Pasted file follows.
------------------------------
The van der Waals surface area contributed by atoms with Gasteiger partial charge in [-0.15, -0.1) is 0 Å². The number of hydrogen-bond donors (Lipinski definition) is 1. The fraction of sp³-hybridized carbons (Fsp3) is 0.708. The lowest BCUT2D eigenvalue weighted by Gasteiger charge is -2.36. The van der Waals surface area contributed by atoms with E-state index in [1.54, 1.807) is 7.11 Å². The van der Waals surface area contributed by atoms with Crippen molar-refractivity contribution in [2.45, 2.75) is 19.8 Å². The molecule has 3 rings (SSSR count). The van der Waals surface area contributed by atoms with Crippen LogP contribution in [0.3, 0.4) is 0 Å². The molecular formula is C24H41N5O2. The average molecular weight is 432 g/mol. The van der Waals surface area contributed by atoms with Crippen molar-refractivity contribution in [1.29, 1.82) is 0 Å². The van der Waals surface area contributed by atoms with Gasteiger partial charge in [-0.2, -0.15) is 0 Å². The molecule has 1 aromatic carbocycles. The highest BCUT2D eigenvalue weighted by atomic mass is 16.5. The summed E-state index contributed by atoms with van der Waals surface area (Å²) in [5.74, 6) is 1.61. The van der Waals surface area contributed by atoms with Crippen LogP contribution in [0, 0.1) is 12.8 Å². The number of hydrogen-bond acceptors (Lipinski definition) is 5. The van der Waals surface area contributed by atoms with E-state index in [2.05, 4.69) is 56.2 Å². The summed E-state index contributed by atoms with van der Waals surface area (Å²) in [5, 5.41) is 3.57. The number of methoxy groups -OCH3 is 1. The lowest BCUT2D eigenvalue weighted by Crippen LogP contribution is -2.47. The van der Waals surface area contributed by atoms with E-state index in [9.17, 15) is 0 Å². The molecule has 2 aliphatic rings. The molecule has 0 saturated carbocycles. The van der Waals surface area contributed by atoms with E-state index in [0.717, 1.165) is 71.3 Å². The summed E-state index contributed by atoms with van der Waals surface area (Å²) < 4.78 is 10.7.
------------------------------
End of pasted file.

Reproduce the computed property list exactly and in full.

The van der Waals surface area contributed by atoms with Gasteiger partial charge in [-0.15, -0.1) is 0 Å². The number of hydrogen-bond donors (Lipinski definition) is 1. The fraction of sp³-hybridized carbons (Fsp3) is 0.708. The lowest BCUT2D eigenvalue weighted by Gasteiger charge is -2.36. The van der Waals surface area contributed by atoms with E-state index in [1.54, 1.807) is 7.11 Å². The van der Waals surface area contributed by atoms with Crippen molar-refractivity contribution in [2.45, 2.75) is 19.8 Å². The molecule has 3 rings (SSSR count). The van der Waals surface area contributed by atoms with Crippen LogP contribution in [0.3, 0.4) is 0 Å². The molecular formula is C24H41N5O2. The average molecular weight is 432 g/mol. The van der Waals surface area contributed by atoms with Crippen molar-refractivity contribution in [1.29, 1.82) is 0 Å². The van der Waals surface area contributed by atoms with Gasteiger partial charge in [-0.2, -0.15) is 0 Å². The molecule has 1 aromatic carbocycles. The highest BCUT2D eigenvalue weighted by atomic mass is 16.5. The summed E-state index contributed by atoms with van der Waals surface area (Å²) in [5.74, 6) is 1.61. The van der Waals surface area contributed by atoms with Crippen LogP contribution in [0, 0.1) is 12.8 Å². The number of hydrogen-bond acceptors (Lipinski definition) is 5. The van der Waals surface area contributed by atoms with E-state index in [2.05, 4.69) is 56.2 Å². The summed E-state index contributed by atoms with van der Waals surface area (Å²) in [5, 5.41) is 3.57. The number of methoxy groups -OCH3 is 1. The lowest BCUT2D eigenvalue weighted by Crippen LogP contribution is -2.47. The van der Waals surface area contributed by atoms with E-state index in [9.17, 15) is 0 Å². The molecule has 2 aliphatic rings. The molecule has 0 saturated carbocycles. The van der Waals surface area contributed by atoms with E-state index in [0.717, 1.165) is 71.3 Å². The summed E-state index contributed by atoms with van der Waals surface area (Å²) < 4.78 is 10.7.